No, [Walter White] is not [out there]… I can’t speak to this Heisenberg that people refer to, but whatever he became… the sweet, kind, brilliant man that we once knew long ago, he’s gone.
This was admittedly the clumsiest moment in the otherwise terrific penultimate chapter of Breaking Bad, especially considering the writers clearly intend it as the bridge linking the horrific events of ‘Ozymandius,’ and whatever the hell is going to happen in next week’s ‘Felina.’ What Gretchen tells Rose, is transparently a speech to the audience, an elucidation on the Walter White/Heisenberg binary that, frankly, the audience figured out a while ago.
However… In the interest of being charitable to Breaking Bad, a show that has given me dozens of hours of unbridled joy, was the point of us hearing this to reveal an obvious truth that – up until now – Walter White was entirely oblivious to? Heisenberg is gone, his legacy is worthless. Walter White is gone as well, his memory being distorted by those who now have the power to change it to their advantage. His grieving family wishes death upon him, rejecting the only meager opportunity he has to pass along his tarnished, $11 million legacy. He has far less to his name now than he did when he first took that RV into To’Hajiilee for his first cook nearly two years prior.
So even if Gretchen’s revelation of the show’s most obvious theme feels clumsy, it nonetheless tussles the ever-living hubris of Walter White once again, and it is sort of thrilling. With David Porter’s extended melody now playing to the visual of law enforcement surrounding that same bar, the camera settles on an empty seat. An empty seat with a half-finished shot of Dimple Pinch on the bar next to it, abandoned by its drinker for a far sweeter nectar in Albuquerque.
Walter White is driven, now, to make his legacy endure. How will he? How can he?
- Marie gets all of one scene in this episode, and all she gets to do is sit in a car, look sad, and then look bewildered as she sees her home has been broken into. I really hope we get some time next week to see Marie mourn. After Betsy Brandt’s incredible progression with the character this year, she deserves a true send-off.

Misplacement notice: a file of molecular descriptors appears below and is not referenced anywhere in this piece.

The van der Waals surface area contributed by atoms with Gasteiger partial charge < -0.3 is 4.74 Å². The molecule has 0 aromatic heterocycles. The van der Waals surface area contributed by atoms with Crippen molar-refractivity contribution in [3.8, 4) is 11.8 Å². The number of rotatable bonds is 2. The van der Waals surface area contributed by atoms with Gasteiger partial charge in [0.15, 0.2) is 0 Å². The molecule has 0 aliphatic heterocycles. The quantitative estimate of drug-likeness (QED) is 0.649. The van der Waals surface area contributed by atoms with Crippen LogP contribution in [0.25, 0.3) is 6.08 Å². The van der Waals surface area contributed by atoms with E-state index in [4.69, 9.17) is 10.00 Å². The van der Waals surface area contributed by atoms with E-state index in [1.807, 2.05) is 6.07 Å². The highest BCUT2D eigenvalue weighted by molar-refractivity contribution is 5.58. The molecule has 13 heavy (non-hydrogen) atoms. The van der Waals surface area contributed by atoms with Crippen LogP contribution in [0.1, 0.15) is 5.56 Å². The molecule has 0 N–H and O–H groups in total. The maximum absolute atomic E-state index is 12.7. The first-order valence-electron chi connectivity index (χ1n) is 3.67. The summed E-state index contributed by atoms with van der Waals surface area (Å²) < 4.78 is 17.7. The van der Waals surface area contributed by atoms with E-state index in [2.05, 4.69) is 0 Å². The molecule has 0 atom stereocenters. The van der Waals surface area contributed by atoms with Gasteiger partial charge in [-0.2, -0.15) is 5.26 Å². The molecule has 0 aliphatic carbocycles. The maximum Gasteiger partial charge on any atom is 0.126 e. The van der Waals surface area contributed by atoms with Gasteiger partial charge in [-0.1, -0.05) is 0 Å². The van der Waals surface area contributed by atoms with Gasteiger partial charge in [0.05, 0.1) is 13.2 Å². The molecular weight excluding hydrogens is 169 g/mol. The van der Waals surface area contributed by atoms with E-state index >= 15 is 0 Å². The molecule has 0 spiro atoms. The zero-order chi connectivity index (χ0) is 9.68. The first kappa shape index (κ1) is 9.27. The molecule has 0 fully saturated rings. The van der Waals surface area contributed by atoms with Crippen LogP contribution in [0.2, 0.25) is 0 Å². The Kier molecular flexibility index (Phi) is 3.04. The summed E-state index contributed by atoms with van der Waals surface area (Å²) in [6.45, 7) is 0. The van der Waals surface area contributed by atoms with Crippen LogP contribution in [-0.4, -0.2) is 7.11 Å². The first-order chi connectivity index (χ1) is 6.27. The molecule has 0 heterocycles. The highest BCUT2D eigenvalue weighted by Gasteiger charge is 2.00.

Todd treats Jesse to some ice cream for his quality work. Hell, even sociopaths have their moments.
I love RJ Mitte’s delivery of his phone greeting: “Hey Aunt Marie, what’s up?” It’s amazing how much information Mitte’s delivery conveys. Spoken with a feeling of post-traumatic melancholy, there is nonchalance as well, as if Marie calling Flynn is no big deal. What this tells me is possibly that Marie has made good on her promise to stand by Skyler, Flynn and Holly during the hellish months they were all experiencing. In a single line-delivery we believe that Skyler and Marie, that Holly and Flynn, are still family above all else.
As famous as Walter White allegedly is, I am quite happy that this episode did not fixate on the media frenzy surrounding Heisenberg (save for the single Charlie Rose interview excerpt). We will have to see if Sunday’s episode indulges a CNN news report or two, but I thoroughly appreciate the writers’ discipline in keeping the scale of Breaking Bad as pared down as it has been these last six years. A lot has happened on the show, of course, but the narrative scope could always have been a lot bigger, and a lot more unwieldy. Thank God it never got bigger.
One thing to remember going in to Sunday’s final episode, “Felina,” is this: even if it proves to be the most disappointing TV finale of all time – even if it is worse than the Lost and Seinfeld finales combined – that does not change the fact that Breaking Bad is already one of the truly singular achievements this medium has ever seen. I beg you… don’t bank your appraisal of the previous 61 hours of consistent brilliance on your frustration with the final one.
This is the last stretch before the ending of Breaking Bad. That means this is the last time we will ever have the joy of wondering what will happen on the next episode. Like, the last time ever. Enjoy that feeling while it lasts.